and loot what belongs to orphans.

3What will you do on judgment day,

when destruction arrives from a distant place?

To whom will you run for help?

Where will you leave your wealth?

4You will have no place to go, except to kneel with the prisoners,

or to fall among those who have been killed.

Despite all this, his anger does not subside,

and his hand is ready to strike again.

(NET Bible)

Ps. 133

133:1 A song of ascents, by David.

Look! How good and how pleasant it is

when brothers truly live in unity!

2It is like fine oil poured on the head

which flows down the beard –

Aaron’s beard,

and then flows down his garments.

3It is like the dew of Hermon,

which flows down upon the hills of Zion.

Indeed, that is where the Lord has decreed

a blessing will be available – eternal life.

(NET Bible)

2 Cor. 1:23–2:11

1:23 Now I appeal to God as my witness, that to spare you I did not come again to Corinth. 24I do not mean that we rule over your faith, but we are workers with you for your joy, because by faith you stand firm. 2:1 So I made up my own mind not to pay you another painful visit. 2For if I make you sad, who would be left to make me glad but the one I caused to be sad? 3And I wrote this very thing to you, so that when I came I would not have sadness from those who ought to make me rejoice, since I am confident in you all that my joy would be yours. 4For out of great distress and anguish of heart I wrote to you with many tears, not to make you sad, but to let you know the love that I have especially for you. 5But if anyone has caused sadness, he has not saddened me alone, but to some extent (not to exaggerate) he has saddened all of you as well. 6This punishment on such an individual by the majority is enough for him, 7so that now instead you should rather forgive and comfort him. This will keep him from being overwhelmed by excessive grief to the point of despair. 8Therefore I urge you to reaffirm your love for him. 9For this reason also I wrote you: to test you to see if you are obedient in everything. 10If you forgive anyone for anything, I also forgive him – for indeed what I have forgiven (if I have forgiven anything) I did so for you in the presence of Christ, 11so that we may not be exploited by Satan (for we are not ignorant of his schemes). (NET Bible)

The Holy Bible: English Standard Version. Wheaton, IL: Crossway Bibles, 2016.

[Luther writes:] “Here the Spirit plainly ascribes to Scripture that it allumines and teaches, that understanding is given alone through the words of God as through a door for, as they call it, a first principle (principium primum) with which everyone who will come to light and understanding must begin. Again: “‘Principle or head of thine words is truth’ (Ps. 119:160). There you see that truth is here ascribed only to the head of the words of God, that is, if you learned the words of God in the rst place and used them as the first principle when you judged the words of all. And what else does this whole psalm do than to condemn the foolishness of our labor and call us back to the fountain (revocet ad fontem) and teach us that we should rst of all and alone spend our labor on the Word of God and that the Spirit is ready to come voluntarily and to expel our spirit so that we pursue theology without danger? … Therefore, nothing but the divine words are to be the first principles (prima principia) for Christians, all human words, however, are conclusions which are deducted from them and must again be reducted to them and approved by them. They must first of all be well known to everyone but not sought through men nor learned by them, but men must be judged by them. If this were not true, why should Augustine and the holy Fathers, whenever they contradict each other, go back to the holy Scripture as to the first principles of truth (ad sacras literas seu prima principia veritatis) and illumine and approve by their light and trustworthiness their own that is dark and uncertain? By doing so they teach that the divine words are more understand- able and certain than the words of all men, even their own … I do not want to be honored as one who is more learned than all, but this I desire that Scripture alone rule as queen (solam Scripturam regnare), and that it is not explained through my spirit or other men’s spirit but understood by itself and in its own spirit.” (77)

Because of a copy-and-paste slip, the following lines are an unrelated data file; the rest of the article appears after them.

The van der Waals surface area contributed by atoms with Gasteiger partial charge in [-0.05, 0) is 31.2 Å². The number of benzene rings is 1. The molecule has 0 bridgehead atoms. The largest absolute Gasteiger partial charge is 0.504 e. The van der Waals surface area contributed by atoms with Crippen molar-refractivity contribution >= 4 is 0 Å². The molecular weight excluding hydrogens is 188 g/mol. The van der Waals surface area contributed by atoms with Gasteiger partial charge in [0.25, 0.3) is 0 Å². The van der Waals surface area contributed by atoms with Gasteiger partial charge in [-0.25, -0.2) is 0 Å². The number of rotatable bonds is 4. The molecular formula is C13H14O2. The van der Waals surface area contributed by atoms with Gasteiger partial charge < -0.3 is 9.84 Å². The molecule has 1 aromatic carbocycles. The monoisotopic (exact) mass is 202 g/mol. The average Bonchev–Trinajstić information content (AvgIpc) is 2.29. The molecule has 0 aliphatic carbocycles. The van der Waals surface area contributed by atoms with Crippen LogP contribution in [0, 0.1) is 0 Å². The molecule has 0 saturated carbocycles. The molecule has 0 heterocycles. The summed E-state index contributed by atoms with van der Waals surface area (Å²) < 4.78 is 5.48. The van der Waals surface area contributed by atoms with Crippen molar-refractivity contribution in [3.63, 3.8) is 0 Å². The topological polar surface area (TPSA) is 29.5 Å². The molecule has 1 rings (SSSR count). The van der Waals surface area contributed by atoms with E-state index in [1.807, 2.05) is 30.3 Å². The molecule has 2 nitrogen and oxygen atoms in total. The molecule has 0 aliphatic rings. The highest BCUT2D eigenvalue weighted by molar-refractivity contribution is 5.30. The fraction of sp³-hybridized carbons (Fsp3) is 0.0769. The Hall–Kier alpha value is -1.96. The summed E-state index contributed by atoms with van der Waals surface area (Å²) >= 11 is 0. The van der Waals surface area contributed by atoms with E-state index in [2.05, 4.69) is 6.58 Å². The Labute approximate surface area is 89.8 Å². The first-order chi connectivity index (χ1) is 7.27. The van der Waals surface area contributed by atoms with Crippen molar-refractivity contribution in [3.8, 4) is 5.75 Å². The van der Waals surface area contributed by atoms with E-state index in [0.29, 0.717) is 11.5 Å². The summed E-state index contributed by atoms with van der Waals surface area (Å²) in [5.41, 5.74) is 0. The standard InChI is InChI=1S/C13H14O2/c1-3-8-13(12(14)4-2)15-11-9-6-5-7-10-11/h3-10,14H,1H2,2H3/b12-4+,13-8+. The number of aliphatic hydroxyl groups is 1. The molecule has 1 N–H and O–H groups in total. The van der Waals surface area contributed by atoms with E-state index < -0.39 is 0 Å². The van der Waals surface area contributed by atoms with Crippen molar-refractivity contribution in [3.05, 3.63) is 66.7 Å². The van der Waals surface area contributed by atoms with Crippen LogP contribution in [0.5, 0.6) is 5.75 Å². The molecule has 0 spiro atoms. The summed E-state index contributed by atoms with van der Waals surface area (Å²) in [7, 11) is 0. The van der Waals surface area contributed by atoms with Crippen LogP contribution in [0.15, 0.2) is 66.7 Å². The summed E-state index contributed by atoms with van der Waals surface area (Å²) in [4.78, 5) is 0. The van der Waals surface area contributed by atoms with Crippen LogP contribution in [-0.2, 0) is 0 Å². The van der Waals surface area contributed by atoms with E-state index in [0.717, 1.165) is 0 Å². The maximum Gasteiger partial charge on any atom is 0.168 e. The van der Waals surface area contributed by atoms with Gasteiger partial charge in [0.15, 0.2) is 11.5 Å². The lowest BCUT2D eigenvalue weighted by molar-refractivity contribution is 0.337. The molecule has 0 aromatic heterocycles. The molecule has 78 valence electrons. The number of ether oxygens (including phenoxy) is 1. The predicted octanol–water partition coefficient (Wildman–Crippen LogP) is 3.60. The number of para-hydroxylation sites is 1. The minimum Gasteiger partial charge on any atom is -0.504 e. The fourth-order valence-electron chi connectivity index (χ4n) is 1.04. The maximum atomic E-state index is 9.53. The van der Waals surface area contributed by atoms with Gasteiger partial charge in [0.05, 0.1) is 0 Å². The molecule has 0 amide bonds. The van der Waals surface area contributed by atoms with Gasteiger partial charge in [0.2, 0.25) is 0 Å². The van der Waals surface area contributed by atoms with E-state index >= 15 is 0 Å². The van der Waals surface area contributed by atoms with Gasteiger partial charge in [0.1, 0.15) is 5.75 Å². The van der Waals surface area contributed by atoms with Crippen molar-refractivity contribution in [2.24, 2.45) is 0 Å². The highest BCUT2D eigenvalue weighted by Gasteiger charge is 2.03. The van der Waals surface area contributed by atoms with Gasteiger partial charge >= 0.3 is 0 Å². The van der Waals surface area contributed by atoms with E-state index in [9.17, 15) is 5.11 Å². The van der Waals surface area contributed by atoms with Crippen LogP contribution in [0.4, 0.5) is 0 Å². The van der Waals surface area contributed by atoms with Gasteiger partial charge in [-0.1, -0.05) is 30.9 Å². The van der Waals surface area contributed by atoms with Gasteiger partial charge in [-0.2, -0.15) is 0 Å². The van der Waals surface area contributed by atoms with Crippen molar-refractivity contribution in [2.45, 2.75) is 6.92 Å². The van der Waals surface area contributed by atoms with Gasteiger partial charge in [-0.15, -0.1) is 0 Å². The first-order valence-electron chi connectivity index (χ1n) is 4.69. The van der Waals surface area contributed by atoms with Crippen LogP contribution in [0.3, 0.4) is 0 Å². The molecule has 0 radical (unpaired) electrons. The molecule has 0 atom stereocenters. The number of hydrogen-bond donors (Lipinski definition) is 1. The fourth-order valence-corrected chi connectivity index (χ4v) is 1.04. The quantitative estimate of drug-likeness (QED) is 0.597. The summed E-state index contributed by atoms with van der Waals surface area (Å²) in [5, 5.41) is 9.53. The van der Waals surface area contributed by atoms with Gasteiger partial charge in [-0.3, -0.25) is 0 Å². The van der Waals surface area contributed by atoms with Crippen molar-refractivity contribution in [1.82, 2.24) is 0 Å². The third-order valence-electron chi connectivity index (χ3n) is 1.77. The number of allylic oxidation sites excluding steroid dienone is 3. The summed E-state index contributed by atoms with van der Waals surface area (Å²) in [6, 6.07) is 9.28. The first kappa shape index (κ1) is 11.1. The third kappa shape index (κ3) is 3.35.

–Johann Michael Reu, Luther on the Scriptures

This daily Bible reading guide, Reading the Word of God, was conceived and prepared as a result of the ongoing discussions between representatives of three church bodies: Lutheran Church—Canada (LCC), The Lutheran Church—Missouri Synod (LCMS) and the North American Lutheran Church (NALC). The following individuals have represented their church bodies and approved this introduction and the reading guide: LCC: President Robert Bugbee; NALC: Bishop John Bradosky, Revs. Mark Chavez, James Nestingen, and David Wendel; LCMS: Revs. Albert Collver, Joel Lehenbauer, John Pless, and Larry Vogel.